Over the next few months I spent a lot of time looking at Struth’s pictures. To tell the truth, I needed the distraction. Having reached their apogee, things at the station had begun to run rapidly downhill. We had started to run out of money, or had finished running out of money, or had run out of money the year before and not realized it—the accountants in Cusco were trying to figure out which. The fundraising notes I sent out were meeting stiff competition in the form of that year’s headlines, which were about global economic collapse. The laboratory roof was leaking, the dining hall roof was leaking, my roof was leaking, and the cleaning lady hadn’t had a raise in years. Gold miners had invaded station property and were converting a patch of our forest into a gravel pit; they smiled at our protests because gold was selling for $900 an ounce. At the end of the day, after the children had been put to bed and the generator switched off and the only signs of life in the clearing were the far-off flashlight beams of researchers working late in the lab, I used to slump in my chair in the dark and fill the screen of my laptop with Struth’s photographs.

Sometimes it helped to pretend I was seeing them through someone else’s eyes—one of those people, maybe, who were gazing at them in a white-walled exhibition hall in Basel, where high heels clicked on the polished concrete floors. At one level, as I understood it, those people were looking at a rainforest version of Duchamp’s urinal and deriving aesthetic pleasure from an object that was both visually complex and completely free of narrative possibility. Strolling the floors with those pleasantly baffled museumgoers, I liked to reflect, too, on the deeper games Struth was playing. For one thing, those senseless tangles of leaves and vines weren’t, it seemed to me, some artifact that we could set on a shelf or hang on a wall. They’re our home. They’re the place we live. I strolled through the exhibit turning these things over in my mind, turning them over and letting them tumble and scatter, and soon enough I found myself lounging in a café around the corner from the museum in the company of a blonde, to whom I mused, in French, “Perhaps we are hanging on its wall.” Then she suggested an amusing analogy between the Paradise photos and the Garden of Eden, and I countered by asking why 21st-century Man felt so uncomfortable, anyway, in the presence of l’état sauvage, and she wondered aloud in a husky voice whether Eve would have liked those pictures better before or after the apple. I nodded shrewdly and leaned back in my chair, savoring the strong coffee and visualizing both of them—Eve and the blonde—stark naked.

I’d start looking at the pictures like a scientist determined to miss the point—reducing each of the photographs to a list of plant species.

Sometimes, waking from those dreams, I’d sit there in my thatched-roof hut wondering in an idle way whether the interest I felt for Struth’s photographs wasn’t fundamentally pretentious. After all, if a grad student had sent me those pictures I wouldn’t have paid them much attention. I might well have thrown them away, grumbling about these beetle taxonomists who take pictures of nothing. But that line of thought never troubled me for long. What intrigued me about the photographs was not that they had been taken by a famous artist, but that they had been taken by a person who had looked at six places in that forest very closely and was now requesting, without much in the way of explanation, that I look at them with the same deliberation.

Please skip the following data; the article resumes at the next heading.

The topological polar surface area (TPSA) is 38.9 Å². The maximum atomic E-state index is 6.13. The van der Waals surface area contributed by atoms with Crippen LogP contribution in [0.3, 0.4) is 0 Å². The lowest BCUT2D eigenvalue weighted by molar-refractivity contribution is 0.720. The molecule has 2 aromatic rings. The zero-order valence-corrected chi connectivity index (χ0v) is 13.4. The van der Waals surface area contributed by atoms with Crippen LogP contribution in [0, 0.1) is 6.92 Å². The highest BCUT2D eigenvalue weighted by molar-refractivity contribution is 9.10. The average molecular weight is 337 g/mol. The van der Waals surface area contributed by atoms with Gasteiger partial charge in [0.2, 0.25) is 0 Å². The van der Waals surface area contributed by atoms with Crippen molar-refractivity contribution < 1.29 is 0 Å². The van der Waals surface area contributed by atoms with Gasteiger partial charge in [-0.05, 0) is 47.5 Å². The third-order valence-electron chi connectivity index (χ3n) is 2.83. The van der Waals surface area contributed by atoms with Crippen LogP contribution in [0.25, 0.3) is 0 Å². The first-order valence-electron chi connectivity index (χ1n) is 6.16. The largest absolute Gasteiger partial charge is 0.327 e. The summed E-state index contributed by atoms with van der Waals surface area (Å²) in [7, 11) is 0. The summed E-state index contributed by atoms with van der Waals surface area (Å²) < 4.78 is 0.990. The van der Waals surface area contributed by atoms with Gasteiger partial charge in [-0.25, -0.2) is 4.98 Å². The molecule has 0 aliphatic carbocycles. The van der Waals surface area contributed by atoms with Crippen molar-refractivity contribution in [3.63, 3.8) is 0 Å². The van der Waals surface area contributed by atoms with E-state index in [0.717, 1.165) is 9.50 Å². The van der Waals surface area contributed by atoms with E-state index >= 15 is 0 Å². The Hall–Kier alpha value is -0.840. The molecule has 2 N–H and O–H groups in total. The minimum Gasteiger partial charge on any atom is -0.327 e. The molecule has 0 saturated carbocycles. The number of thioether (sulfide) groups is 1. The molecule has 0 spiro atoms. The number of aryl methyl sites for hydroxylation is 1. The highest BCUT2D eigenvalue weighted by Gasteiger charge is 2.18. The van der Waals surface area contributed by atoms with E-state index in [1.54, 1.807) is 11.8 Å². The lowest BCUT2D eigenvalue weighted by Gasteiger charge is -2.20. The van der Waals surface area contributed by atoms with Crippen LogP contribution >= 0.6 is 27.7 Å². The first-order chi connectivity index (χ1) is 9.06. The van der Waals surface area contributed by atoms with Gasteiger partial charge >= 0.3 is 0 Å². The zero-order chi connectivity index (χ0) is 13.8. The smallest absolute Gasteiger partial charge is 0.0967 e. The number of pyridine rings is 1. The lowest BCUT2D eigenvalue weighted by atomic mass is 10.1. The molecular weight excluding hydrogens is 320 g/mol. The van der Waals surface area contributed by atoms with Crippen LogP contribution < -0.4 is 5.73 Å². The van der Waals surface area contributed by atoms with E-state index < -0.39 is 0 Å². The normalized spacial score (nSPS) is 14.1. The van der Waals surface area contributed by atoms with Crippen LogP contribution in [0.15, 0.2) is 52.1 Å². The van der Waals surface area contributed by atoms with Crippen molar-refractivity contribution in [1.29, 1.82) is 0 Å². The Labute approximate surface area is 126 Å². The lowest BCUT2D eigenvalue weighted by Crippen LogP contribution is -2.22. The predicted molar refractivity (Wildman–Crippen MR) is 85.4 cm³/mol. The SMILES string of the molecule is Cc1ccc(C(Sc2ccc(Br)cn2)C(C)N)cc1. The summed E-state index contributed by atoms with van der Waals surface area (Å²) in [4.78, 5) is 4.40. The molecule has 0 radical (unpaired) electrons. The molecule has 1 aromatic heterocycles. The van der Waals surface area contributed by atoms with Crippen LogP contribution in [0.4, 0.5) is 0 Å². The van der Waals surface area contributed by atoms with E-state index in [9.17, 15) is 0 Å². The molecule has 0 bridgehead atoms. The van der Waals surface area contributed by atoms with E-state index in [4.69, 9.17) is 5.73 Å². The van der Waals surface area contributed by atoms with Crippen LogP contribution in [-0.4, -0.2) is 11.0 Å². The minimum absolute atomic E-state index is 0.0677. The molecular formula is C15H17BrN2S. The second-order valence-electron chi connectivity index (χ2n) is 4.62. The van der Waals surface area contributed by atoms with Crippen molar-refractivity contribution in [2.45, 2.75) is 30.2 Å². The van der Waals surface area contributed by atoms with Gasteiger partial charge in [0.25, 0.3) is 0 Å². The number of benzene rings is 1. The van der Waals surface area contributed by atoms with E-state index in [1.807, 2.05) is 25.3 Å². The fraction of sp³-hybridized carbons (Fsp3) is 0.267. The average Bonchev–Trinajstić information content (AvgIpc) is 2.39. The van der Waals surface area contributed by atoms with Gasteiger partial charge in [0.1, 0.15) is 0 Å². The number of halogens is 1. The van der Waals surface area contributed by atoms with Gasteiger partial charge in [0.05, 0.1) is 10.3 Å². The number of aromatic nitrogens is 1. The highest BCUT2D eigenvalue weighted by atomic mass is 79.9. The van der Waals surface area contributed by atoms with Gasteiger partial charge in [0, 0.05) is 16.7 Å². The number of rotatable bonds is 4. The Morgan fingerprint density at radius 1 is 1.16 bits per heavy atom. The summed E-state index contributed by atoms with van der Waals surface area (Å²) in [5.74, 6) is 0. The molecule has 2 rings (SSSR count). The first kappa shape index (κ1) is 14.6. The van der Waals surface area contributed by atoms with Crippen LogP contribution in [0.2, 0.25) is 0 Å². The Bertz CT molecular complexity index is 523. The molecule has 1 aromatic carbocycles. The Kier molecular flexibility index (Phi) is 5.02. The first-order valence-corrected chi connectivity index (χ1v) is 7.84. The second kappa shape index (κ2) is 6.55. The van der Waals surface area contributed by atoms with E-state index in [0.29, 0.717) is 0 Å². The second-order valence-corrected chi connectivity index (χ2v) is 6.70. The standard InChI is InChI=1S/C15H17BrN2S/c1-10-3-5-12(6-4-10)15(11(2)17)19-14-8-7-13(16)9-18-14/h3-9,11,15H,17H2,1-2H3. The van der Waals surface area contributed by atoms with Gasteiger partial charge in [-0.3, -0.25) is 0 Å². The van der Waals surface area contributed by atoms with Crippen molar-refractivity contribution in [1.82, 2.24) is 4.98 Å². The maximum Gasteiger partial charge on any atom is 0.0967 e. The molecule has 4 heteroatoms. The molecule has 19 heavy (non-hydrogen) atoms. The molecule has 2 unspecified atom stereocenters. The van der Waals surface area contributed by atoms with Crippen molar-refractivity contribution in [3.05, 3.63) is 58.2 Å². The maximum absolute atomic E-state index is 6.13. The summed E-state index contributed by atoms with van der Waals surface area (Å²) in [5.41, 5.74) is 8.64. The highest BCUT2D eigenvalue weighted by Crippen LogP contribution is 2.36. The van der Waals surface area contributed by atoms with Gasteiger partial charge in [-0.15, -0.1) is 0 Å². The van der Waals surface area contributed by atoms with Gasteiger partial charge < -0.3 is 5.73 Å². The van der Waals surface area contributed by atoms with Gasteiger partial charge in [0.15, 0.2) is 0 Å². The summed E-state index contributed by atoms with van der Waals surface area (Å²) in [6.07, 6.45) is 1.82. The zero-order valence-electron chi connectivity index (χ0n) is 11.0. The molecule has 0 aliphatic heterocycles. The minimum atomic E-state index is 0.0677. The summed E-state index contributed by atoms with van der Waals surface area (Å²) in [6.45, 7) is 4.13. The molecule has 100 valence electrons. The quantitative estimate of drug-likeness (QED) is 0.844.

“Paradise 30”@ Thomas Struth, 2014

So I did. The whole here’s-an-inscrutable-scene-in-which-you’re-going-to-see-nothing line bugged me, though. One reason is that these were pictures of a place I’d lived in for years, a place that hundreds of colleagues had crisscrossed with their backpacks and collecting poles and snake hooks, explicitly trying to make sense of: naming things and tracking them down and trying to figure out just what it was we were seeing. Also, a large part of my own research involves walking into supposedly unfathomable forests and working out what they consist of. I describe forests for a living—and I found it sort of annoying that this German guy with a giant camera seemed to be saying I couldn’t.

The forest Struth had photographed was a place in which I couldn’t take more than a few steps without thinking, “This is where Darío found the giant armadillo snoring,” “That tree is hollow and full of bats,” and “There’s the hole Diego fell into.” One of Struth’s pictures had been taken close to the place where one evening, just before sunset, I had felt the need to go bushwhacking off trail, in flip-flops, and had gotten lost. Others were taken a few steps away from a cliff top from which you could watch the sun set over the Andean glaciers. I saw a lot of young rubber trees in the pictures, several of which were taken along a trail where rubber trees were so common that on hot afternoons you could hear the fruits snapping like popcorn and raining down on the understory. In a different season the rubber tree leaves turned blood red before falling, which made them stand out like lit torches in the green canopy, but which also reminded you that the Indians who had lived there 100 years earlier had been massacred by rubber tappers. In one of Struth’s pictures, half-hidden among the vines and bamboo stems, I noticed a yellow rope that a grad student who was writing a dissertation on fruit flies had once used to pull his traps up into the canopy.